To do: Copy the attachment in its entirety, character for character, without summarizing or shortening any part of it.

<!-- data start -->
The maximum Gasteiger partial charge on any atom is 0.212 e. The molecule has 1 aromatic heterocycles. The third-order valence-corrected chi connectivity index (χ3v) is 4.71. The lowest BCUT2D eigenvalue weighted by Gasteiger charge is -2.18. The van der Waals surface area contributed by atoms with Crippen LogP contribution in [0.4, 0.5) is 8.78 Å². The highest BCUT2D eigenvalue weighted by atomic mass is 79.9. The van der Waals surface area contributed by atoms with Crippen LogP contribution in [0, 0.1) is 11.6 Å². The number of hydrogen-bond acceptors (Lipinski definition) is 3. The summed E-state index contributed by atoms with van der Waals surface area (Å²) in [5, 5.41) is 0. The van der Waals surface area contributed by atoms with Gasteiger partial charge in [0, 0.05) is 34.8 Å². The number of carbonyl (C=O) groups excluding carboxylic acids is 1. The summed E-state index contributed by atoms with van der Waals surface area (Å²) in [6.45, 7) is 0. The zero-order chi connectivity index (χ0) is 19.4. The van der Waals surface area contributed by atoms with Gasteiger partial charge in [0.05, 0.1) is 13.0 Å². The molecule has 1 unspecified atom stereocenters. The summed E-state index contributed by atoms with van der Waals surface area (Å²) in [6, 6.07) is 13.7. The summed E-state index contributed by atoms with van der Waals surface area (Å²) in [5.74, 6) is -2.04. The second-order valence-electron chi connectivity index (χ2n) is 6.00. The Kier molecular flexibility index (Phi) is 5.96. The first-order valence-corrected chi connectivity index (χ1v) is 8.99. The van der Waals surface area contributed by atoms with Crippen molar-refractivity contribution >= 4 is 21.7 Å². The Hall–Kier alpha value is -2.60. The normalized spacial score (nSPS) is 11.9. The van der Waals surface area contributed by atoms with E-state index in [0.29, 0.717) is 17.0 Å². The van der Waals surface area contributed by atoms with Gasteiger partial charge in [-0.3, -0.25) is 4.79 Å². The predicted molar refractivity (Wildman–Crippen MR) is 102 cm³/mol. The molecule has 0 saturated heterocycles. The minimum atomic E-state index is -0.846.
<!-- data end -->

The maximum Gasteiger partial charge on any atom is 0.212 e. The molecule has 1 aromatic heterocycles. The third-order valence-corrected chi connectivity index (χ3v) is 4.71. The lowest BCUT2D eigenvalue weighted by Gasteiger charge is -2.18. The van der Waals surface area contributed by atoms with Crippen LogP contribution in [0.4, 0.5) is 8.78 Å². The highest BCUT2D eigenvalue weighted by atomic mass is 79.9. The van der Waals surface area contributed by atoms with Crippen LogP contribution in [0, 0.1) is 11.6 Å². The number of hydrogen-bond acceptors (Lipinski definition) is 3. The summed E-state index contributed by atoms with van der Waals surface area (Å²) in [5, 5.41) is 0. The van der Waals surface area contributed by atoms with Gasteiger partial charge in [0, 0.05) is 34.8 Å². The number of carbonyl (C=O) groups excluding carboxylic acids is 1. The summed E-state index contributed by atoms with van der Waals surface area (Å²) in [6.45, 7) is 0. The zero-order chi connectivity index (χ0) is 19.4. The van der Waals surface area contributed by atoms with Gasteiger partial charge in [0.05, 0.1) is 13.0 Å². The molecule has 1 unspecified atom stereocenters. The summed E-state index contributed by atoms with van der Waals surface area (Å²) in [6, 6.07) is 13.7. The summed E-state index contributed by atoms with van der Waals surface area (Å²) in [5.74, 6) is -2.04. The second-order valence-electron chi connectivity index (χ2n) is 6.00. The Kier molecular flexibility index (Phi) is 5.96. The first-order valence-corrected chi connectivity index (χ1v) is 8.99. The van der Waals surface area contributed by atoms with Crippen molar-refractivity contribution >= 4 is 21.7 Å². The Hall–Kier alpha value is -2.60. The normalized spacial score (nSPS) is 11.9. The van der Waals surface area contributed by atoms with E-state index in [0.29, 0.717) is 17.0 Å². The van der Waals surface area contributed by atoms with Gasteiger partial charge in [-0.3, -0.25) is 4.79 Å². The predicted molar refractivity (Wildman–Crippen MR) is 102 cm³/mol. The molecule has 0 saturated heterocycles. The minimum atomic E-state index is -0.846.